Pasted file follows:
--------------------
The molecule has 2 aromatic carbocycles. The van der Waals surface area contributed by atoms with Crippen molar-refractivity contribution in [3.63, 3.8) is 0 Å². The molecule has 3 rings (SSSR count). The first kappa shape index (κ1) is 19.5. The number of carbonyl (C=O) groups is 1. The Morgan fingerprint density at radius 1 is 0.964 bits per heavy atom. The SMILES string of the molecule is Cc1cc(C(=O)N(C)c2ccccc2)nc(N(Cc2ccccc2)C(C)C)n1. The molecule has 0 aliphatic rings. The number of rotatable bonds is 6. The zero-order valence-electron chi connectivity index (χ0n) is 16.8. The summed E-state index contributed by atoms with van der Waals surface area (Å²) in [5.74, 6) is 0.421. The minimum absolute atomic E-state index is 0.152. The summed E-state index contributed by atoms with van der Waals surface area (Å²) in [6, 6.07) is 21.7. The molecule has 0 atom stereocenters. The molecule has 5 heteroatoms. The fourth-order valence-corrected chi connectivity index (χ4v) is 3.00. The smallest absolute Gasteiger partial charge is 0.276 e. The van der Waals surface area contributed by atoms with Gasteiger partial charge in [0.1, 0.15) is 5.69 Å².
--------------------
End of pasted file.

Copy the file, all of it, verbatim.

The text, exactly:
The molecule has 2 aromatic carbocycles. The van der Waals surface area contributed by atoms with Crippen molar-refractivity contribution in [3.63, 3.8) is 0 Å². The molecule has 3 rings (SSSR count). The first kappa shape index (κ1) is 19.5. The number of carbonyl (C=O) groups is 1. The Morgan fingerprint density at radius 1 is 0.964 bits per heavy atom. The SMILES string of the molecule is Cc1cc(C(=O)N(C)c2ccccc2)nc(N(Cc2ccccc2)C(C)C)n1. The molecule has 0 aliphatic rings. The number of rotatable bonds is 6. The zero-order valence-electron chi connectivity index (χ0n) is 16.8. The summed E-state index contributed by atoms with van der Waals surface area (Å²) in [5.74, 6) is 0.421. The minimum absolute atomic E-state index is 0.152. The summed E-state index contributed by atoms with van der Waals surface area (Å²) in [6, 6.07) is 21.7. The molecule has 0 atom stereocenters. The molecule has 5 heteroatoms. The fourth-order valence-corrected chi connectivity index (χ4v) is 3.00. The smallest absolute Gasteiger partial charge is 0.276 e. The van der Waals surface area contributed by atoms with Gasteiger partial charge in [0.1, 0.15) is 5.69 Å².